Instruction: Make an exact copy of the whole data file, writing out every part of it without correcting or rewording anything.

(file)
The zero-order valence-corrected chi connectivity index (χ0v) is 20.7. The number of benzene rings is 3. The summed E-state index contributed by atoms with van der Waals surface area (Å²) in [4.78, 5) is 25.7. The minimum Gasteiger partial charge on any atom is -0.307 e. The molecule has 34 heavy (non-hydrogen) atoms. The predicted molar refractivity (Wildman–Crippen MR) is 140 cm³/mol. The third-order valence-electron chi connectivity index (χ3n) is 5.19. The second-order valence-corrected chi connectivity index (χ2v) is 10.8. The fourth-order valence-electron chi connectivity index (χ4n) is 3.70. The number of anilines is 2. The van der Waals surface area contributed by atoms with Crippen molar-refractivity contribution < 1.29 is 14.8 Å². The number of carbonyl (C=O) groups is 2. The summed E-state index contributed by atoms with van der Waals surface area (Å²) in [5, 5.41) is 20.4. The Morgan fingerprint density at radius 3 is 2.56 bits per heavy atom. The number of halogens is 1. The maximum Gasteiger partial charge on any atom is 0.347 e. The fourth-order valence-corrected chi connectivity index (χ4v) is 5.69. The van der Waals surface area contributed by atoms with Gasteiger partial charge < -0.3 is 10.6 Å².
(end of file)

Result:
The zero-order valence-corrected chi connectivity index (χ0v) is 20.7. The number of benzene rings is 3. The summed E-state index contributed by atoms with van der Waals surface area (Å²) in [4.78, 5) is 25.7. The minimum Gasteiger partial charge on any atom is -0.307 e. The molecule has 34 heavy (non-hydrogen) atoms. The predicted molar refractivity (Wildman–Crippen MR) is 140 cm³/mol. The third-order valence-electron chi connectivity index (χ3n) is 5.19. The second-order valence-corrected chi connectivity index (χ2v) is 10.8. The fourth-order valence-electron chi connectivity index (χ4n) is 3.70. The number of anilines is 2. The van der Waals surface area contributed by atoms with Crippen molar-refractivity contribution < 1.29 is 14.8 Å². The number of carbonyl (C=O) groups is 2. The summed E-state index contributed by atoms with van der Waals surface area (Å²) in [5, 5.41) is 20.4. The Morgan fingerprint density at radius 3 is 2.56 bits per heavy atom. The number of halogens is 1. The maximum Gasteiger partial charge on any atom is 0.347 e. The fourth-order valence-corrected chi connectivity index (χ4v) is 5.69. The van der Waals surface area contributed by atoms with Gasteiger partial charge < -0.3 is 10.6 Å².